According to a new report that examines company culture based on survey responses from 370,000 employees at over 400 companies, much has improved for company culture, but there’s still room to grow.
2020 was no ordinary year. From the changes wrought by the COVID-19 pandemic to reckonings with racial justice, many lessons continue to be learned in 2021. As employers responded to rapid changes that saw a considerable shift to remote work over the past year, company culture was tested considerably. According to a new report that examines company culture based on survey responses from 370,000 employees at over 400 companies, much has improved for company culture, but there’s still room to grow.
Improvements in Company Culture During 2020
Company culture, sometimes referred to as organizational culture or corporate culture, is the variety of elements that make up the culture of the workplace, which can be defined in many ways and take different shapes. Oftentimes, it’s the shared values, attributes and characteristics of an organization, from the leadership structure to the way people interact.
When it comes to developments in company culture over the past year, many were positive. An organization often strives to have a safe and respectful workplace for everyone, and according to the report, two-thirds of respondents said that they would intervene directly if they witnessed inappropriate behavior. In a year that had many facing unprecedented crises, empathy and communication were more important than ever, especially in the remote setting. More respondents indicated that those in their workplace exhibit empathy in an increase of 15.9% from 2019.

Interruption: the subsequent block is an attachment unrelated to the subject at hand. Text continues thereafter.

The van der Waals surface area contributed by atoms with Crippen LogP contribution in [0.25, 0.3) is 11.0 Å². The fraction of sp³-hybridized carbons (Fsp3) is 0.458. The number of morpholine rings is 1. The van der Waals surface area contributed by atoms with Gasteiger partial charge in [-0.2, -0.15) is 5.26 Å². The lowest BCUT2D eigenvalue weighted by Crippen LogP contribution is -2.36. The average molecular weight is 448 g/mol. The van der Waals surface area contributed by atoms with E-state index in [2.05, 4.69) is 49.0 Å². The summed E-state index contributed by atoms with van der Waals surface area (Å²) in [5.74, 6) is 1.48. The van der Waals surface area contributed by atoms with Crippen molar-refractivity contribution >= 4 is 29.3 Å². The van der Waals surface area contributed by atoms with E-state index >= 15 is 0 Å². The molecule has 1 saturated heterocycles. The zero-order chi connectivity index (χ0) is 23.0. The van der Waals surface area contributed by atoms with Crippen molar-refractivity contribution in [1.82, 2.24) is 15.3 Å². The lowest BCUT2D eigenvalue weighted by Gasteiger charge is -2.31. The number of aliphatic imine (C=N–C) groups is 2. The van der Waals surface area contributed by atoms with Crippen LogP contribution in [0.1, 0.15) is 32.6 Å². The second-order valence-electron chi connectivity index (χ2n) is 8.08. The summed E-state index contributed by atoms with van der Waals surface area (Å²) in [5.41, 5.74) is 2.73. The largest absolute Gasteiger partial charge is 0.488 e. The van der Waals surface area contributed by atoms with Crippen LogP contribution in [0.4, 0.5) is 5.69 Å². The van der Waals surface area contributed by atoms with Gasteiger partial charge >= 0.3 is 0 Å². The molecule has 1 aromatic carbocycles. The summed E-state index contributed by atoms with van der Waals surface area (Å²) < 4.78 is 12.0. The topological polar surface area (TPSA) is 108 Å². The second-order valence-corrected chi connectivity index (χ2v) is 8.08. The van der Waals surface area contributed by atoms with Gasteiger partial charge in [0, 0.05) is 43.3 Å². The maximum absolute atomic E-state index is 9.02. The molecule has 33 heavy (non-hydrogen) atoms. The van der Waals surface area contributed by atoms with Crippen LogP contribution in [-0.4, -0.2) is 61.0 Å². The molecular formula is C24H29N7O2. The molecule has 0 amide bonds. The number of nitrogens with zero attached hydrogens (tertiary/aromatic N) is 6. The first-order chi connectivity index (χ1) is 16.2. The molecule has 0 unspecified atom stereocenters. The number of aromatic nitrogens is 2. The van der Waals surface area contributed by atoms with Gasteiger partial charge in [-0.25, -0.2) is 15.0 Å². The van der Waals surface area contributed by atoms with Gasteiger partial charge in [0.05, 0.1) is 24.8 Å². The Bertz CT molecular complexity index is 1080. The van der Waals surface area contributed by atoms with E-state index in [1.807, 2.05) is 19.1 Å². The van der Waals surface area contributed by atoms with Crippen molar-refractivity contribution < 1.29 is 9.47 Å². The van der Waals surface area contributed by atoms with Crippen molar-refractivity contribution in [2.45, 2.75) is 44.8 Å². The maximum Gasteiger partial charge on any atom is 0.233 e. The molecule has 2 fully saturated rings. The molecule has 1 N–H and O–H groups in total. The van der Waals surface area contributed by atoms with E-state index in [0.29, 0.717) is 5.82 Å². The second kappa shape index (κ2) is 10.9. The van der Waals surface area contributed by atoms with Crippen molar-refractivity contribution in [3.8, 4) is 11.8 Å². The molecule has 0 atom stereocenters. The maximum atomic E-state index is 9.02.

Crucial to the developments in empathy, understanding and communication is diversity, equity and inclusion (DE&I). As we have seen, employees are more willing than ever to step in when witnessing inappropriate behavior. According to the report, 7% more employees acknowledge their awareness and understanding of their organizations’ DE&I goals than they did in 2019. Unraveling previously held notions about others and cultivating curiosity and understanding takes time, but employees are committed: 88% support a nuanced action to foster an inclusive workplace, such as committing to being more respectful or being an upstander.
Company Culture Still Has Room to Grow
While these are positive developments towards a more inclusive and understanding workplace, there’s still work to be done. The report found that power dynamics are still unbalanced in the workplace, with employees’ willingness to say “no” to unreasonable requests dropping 11%. There was an increase, also at 11%, in employees citing weak corporate culture as the greatest source of workplace conflict. At a slight but still significant 5% increase, more employees say they have minimized their personal identity in the workplace.
These results reveal that cultivating a positive company culture is a process that must cover all bases, especially belonging. According to research, there are major business implications when employees lack a sense of belonging. When employers and leaders focus on belonging, it has led to a 56% increase in job performance, a 50% drop in turnover, and a 75% reduction in sick days.
It’s just as important to adapt efforts to improve company culture to the remote setting. Research has shown us that remote work is here to stay, and senior HR leaders have had to thoroughly reevaluate their company policies to meet the needs of a distributed workforce. Common tips to boost company culture in the remote setting include increasing flexibility, developing a strong team mentality, and taking tangible steps to improve communication efforts while recognizing employees for their successes. After an unprecedented year, emphasizing these successes while investing in the employee experience will go a long way in cultivating an even stronger company culture no matter where work is going.
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